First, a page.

The way I figure it, everyone gets a miracle. Like, I will probably never be struck by lightning, or win a Nobel Prize, or become the dictator of a small nation in the Pacific Islands, or contract terminal ear cancer, or spontaneaously combust.
Quentin has been in love with Margo Roth Spiegelmann for a long time. She is a popular girl, full of crazy ideas and pranks. One night she climbs through his window and takes him on an adventure through town. When she disappears the next day, leaving behind only some clues, Quentin decides to follow them and find Margo.
I really like John Green’s writing. It’s just so fluid and easy to read. Before you know it you’ve read 100 pages.
This is the third novel by John Green that I’ve read and the characters are starting to blur together. Margo and Quentin, and even the secondary characters reminded me so much of his other novels. There was just not enough to distinguish them. Except for the names, they could have been the same. They had the same reactions, their speech patterns were similar, they just seemed like copies.
Despite reminding me so much of other characters, I did not like Quentin and Margo. They are both incredibly selfish and Q was so pretentious it was annoying and I found myself rolling my eyes frequently.
“Light,” I said, “the visible reminder of Invisible Light.”
“That’s beautiful,” she said.
“T.S. Eliot,” I said. “You read it too. In English last year.”
What played into that, as well, was the whole thing with Walter Whitman. Song of Myself is used throughout the book as a sort of guide for Q and his search, for him trying to understand Margo and for him growing up. However, it didn’t fit organically with the rest of the story. It read like a paper on Whitman was inserted into the novel.
After all that hearing, he writes, “I am exposed …. cut by bitter and poisoned hail.” That was perfect, I thought: you listen to people so that you can imagine them, and you hear all the terrible and wonderful things people do to themselves and one another, but in the end the listening exposes you even more than it exposes the people you’re trying to listen to.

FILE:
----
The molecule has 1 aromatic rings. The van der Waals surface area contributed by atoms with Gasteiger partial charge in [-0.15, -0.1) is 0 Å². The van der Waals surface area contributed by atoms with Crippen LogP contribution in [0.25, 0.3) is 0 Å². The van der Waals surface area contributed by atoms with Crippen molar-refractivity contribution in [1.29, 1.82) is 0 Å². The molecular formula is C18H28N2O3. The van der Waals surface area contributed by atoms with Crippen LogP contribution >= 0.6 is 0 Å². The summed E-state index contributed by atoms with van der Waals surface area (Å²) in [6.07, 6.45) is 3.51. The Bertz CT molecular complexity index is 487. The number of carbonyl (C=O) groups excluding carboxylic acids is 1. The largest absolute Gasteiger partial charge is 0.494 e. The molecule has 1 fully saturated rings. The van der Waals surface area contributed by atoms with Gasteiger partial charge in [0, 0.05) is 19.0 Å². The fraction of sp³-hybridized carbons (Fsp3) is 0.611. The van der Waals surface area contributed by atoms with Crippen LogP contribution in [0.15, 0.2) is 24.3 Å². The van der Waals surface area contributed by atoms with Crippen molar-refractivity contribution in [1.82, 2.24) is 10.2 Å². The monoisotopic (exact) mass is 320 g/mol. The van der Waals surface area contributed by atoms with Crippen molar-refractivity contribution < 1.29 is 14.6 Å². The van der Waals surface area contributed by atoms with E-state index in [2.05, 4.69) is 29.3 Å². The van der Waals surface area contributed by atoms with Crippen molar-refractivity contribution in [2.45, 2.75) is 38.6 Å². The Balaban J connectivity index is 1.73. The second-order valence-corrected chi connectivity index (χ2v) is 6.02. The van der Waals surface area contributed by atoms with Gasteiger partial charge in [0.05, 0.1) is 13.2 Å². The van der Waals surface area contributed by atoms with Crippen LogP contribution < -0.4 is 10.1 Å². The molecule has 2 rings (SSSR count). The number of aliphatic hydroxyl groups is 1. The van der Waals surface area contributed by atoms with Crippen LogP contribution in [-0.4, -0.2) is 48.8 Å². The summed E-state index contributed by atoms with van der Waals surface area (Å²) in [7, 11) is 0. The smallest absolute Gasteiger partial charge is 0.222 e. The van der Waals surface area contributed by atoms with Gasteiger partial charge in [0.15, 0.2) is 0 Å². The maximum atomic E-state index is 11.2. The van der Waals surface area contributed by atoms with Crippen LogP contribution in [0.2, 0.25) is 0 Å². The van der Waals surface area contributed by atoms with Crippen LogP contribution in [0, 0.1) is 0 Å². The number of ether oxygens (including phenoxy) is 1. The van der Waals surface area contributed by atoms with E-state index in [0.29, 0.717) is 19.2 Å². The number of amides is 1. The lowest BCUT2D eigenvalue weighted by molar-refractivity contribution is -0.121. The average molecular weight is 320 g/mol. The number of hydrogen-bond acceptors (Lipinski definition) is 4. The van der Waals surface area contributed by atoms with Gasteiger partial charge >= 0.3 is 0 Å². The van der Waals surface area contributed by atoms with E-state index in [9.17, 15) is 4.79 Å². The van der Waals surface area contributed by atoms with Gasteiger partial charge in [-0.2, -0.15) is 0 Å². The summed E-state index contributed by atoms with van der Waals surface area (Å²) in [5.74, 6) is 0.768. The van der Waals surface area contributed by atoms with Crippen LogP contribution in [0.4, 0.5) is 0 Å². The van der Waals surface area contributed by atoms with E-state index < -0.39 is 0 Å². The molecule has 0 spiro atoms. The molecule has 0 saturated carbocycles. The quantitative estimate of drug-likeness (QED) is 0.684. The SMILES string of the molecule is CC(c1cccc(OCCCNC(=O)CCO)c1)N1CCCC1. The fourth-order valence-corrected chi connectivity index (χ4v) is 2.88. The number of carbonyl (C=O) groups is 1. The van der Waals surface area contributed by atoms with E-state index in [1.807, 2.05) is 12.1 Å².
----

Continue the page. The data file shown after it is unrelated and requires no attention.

These parts threw me out of the story and only enhanced the feeling of Quentin’s pretentiousness.
Margo, on the other hand was just too manic for my taste. She had too much nervous energy. When she wasn’t being manic, she also felt pretentious.
You see how fake it all is. It’s not even hard enough to be made out of plastic. It’s a paper town. I mean look at it, Q: look at all those cul-de-sacs, those streets that turn in on themselves, all the houses that were built to fall apart. All those paper people living in their paper houses, burning the future to stay warm.
Furthermore, Q really started to annoy me with his obsession with Margo. It was slightly creepy. It was annoying. I wanted to slap him.
And this is what I was trying to do, too, I guess: to listen to all the little sounds of her, because before any of it could make sense, it had to be heard. For so long, I hadn’t really heard Margo – I’d seen her screaming and thought her laughing – that now I figured it was my job. To try, even at this great remove, to hear the opera of her.
He is constantly angry with his friends for enjoying normal things, for thinking about something else than Margo. For caring about prom and having fun instead of helping him in his obsessive search for Margo. His friends were really saints for putting up with him.
I understood Radar was trying to make me laugh, but I only wanted to talk about one thing.
At the same time, and this makes Quentin’s obsession all the more annoying and uncomfortable: he doesn’t really think of Margo as a normal person. He idolizes her. Thank God the book acknowledges that:
Margo Roth Spiegelmann was a person, too. And I had never quite thought of her that way, not really; it was a failure of all my previous imaginings.
Margo was not a miracle. She was not an adventure. She was not a fine and precious thing. She was a girl.
However, despite acknowledging that, nothing really changes. Quentin is still obsessed by her. Despite finally realizing he idolized her, made her into something otherworldy, he continues to do it. Margo is objectified throughout by Quentin, not allowing her to be a normal person but his idea of her.
The language flows and that makes Paper Towns really easy to read. However, I did not like the characters. They felt too similar to his other works and were way too obsessive and pretentious for me to really enjoy reading about them.